What is Your Business Worth?
It can be challenging to determine how much your business is worth. However, if you want to use your business as collateral for a loan or if you want to sell your business then it is very important to come up with an accurate valuation. Much like selling a home, there is no exact science or magic figure that determines what your property, or your business, is worth. Instead you have to examine all of the facts and come up with a figure that you believe best represents the value of your business.
Four Valuation Methods
The four most common valuation methods include:
- Income Valuation: as the name implies, this method of valuing a business looks at the anticipated future income of the business. A formula is then applied that discounts future earnings to present day levels to come up with a fair market price for the business.
- Asset Valuation: an asset valuation looks at all the individual parts of a business, values them and adds them together to come to a fair market value. In other words, according to the asset valuation method, the total value of a business is the sum of all of its tangible parts. However, this method does not include things such as name recognition or customer goodwill that are intangible, yet valuable, to the existing business and potential buyers.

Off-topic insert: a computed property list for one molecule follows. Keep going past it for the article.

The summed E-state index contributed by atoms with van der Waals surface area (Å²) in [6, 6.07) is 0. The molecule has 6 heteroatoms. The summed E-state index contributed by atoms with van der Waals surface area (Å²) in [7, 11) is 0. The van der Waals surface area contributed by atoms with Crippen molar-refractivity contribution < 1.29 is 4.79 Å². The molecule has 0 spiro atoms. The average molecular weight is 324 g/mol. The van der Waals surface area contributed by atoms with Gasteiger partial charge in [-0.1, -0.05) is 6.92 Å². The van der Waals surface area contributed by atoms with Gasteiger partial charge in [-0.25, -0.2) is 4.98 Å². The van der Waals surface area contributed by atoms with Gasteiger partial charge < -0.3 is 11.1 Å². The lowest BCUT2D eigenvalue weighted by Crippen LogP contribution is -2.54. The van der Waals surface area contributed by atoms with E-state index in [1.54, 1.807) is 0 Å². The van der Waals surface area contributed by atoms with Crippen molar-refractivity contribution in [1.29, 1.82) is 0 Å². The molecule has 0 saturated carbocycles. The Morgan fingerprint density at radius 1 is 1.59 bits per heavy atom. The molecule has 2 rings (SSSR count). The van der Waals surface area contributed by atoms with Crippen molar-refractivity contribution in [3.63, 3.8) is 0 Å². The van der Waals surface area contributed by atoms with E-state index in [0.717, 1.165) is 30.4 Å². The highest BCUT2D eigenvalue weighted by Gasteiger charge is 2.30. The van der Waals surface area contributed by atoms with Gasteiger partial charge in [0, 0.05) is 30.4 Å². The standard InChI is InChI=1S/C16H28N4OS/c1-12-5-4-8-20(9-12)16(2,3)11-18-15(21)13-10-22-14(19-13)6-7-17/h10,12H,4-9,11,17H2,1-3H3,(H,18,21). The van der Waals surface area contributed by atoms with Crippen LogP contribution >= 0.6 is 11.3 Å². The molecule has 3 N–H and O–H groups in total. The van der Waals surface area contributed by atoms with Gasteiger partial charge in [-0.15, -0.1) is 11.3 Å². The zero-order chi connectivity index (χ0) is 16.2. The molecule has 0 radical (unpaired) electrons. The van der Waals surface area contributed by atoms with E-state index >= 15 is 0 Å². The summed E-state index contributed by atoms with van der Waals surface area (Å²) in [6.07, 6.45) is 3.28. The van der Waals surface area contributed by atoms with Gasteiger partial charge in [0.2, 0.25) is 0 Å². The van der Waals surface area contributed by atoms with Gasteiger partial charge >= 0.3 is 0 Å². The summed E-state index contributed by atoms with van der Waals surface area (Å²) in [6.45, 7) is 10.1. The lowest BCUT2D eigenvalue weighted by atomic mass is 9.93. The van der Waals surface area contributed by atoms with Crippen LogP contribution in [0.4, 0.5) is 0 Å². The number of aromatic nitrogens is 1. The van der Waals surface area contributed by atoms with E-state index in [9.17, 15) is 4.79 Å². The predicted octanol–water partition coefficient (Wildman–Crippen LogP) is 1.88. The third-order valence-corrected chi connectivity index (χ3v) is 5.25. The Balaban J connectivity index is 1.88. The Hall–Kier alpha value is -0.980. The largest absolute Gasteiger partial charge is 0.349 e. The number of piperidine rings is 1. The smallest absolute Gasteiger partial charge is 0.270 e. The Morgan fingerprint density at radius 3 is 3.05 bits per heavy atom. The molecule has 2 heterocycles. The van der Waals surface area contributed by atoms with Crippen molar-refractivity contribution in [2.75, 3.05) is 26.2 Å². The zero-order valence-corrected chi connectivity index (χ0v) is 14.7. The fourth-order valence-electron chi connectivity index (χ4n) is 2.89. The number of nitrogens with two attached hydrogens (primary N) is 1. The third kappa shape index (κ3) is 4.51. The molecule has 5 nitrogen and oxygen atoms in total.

- Industry Formulas or Standards: some industries have general standards for valuing business. Some, for example, use the three year rule which values a business at three times the average income of the business over the past three years. Industry formulas and standards must be carefully reviewed if you choose to use this approach so that you are not undervaluing or overvaluing your business. For example, if the economy is coming out of a recession that hurt your business then your income over the past three years may not be truly indicative of how much your company is worth.
- Comparable Sales: another way to value a company is to consider the sales of recently sold companies. This is valuable information because it gives you information about how much potential buyers are willing to pay. However, it is important to carefully compare the comparable sales to your own business and to ensure that your price appropriately reflects the differences in your business and the comparable sales.
You may decide to use one or more of the above valuation methods when determining the value that you are going to assign to your business. For example, the income valuation approach and comparable sales approach may both be important to your price determination if you are going to sell your business. Your accountant and business lawyer can help you determine the fair market value of your business so that you are in a strong position to obtain a loan or to sell your business.